Standing in for Mr Loadlink, Dave Mullard, business development manager at Straightpoint, talks about the importance of communication, goes for a run in Antwerp, laments a judge’s decision, and more.

Straightpoint director David Ayling, aka Mr Loadlink, stood beside my desk earlier this month with a small briefcase. It was well travelled, much like the man himself. The corners were damaged and the handle had been repaired with the branded tape we use to secure shipments. On it was a sticker that read ‘Blogging Kit’.


He placed the case on my desk and explained that he wanted me to take care of Mr Loadlink’s blogging duties for May and post an article here upon completion. Such was the extent of his work with our engineers on product development last month, he had to keep that activity confidential, which didn’t lend itself to the discursive tone of his monthly articles. It’s rare for him to take such a stance so I guess we should prepare for the unveiling of some pretty significant innovations soon.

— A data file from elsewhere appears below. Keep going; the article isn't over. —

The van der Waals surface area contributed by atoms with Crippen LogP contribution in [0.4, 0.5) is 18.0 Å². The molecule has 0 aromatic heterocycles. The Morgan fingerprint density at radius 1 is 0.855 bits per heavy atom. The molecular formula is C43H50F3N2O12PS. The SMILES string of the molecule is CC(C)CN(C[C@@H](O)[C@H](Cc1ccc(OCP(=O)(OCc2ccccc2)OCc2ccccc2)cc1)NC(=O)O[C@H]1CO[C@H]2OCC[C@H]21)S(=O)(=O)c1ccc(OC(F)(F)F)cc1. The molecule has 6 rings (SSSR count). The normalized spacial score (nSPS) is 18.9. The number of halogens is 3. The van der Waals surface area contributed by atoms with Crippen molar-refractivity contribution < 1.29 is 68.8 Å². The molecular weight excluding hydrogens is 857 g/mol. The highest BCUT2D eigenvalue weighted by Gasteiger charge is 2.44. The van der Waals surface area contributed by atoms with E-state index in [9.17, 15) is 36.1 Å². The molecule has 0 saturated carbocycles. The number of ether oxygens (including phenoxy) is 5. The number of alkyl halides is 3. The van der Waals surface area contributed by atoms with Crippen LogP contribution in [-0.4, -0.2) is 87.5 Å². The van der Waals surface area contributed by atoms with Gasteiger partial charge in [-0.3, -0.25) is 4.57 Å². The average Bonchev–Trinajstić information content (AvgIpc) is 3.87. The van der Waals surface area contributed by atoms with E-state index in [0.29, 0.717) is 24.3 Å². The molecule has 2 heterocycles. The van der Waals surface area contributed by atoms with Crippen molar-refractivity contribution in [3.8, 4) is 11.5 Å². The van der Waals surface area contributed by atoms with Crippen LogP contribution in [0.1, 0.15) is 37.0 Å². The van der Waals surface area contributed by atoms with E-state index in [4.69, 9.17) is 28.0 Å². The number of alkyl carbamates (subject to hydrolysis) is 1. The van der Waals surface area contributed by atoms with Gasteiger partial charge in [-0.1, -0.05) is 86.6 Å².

In the briefcase were a notepad, pen, laptop, camera…and a pork pie. No sooner had I opened the lid than he reached over my shoulder to retrieve the pie, but he said I was to use the other items to log my movements throughout the month and report back with an educational, entertaining blog based on my recent travels and experiences since joining the company in January.

Big shoes to fill, I thought. I’ve been a longtime reader of the Mr Loadlink blog, since before I even joined the company, and I know I’m not alone in looking forward to his monthly anecdotes and stories from the lifting industry’s coalface. From all four corners of the globe he has blogged about making the industry a safer place, continued improvement of best practices, networking, trade shows, shoe-leather marketing, having his shoe laces stolen by housekeeping, even his need for speed satisfied by a recent Harley-Davidson ride up Interstate 45 and a trip to the drag racing.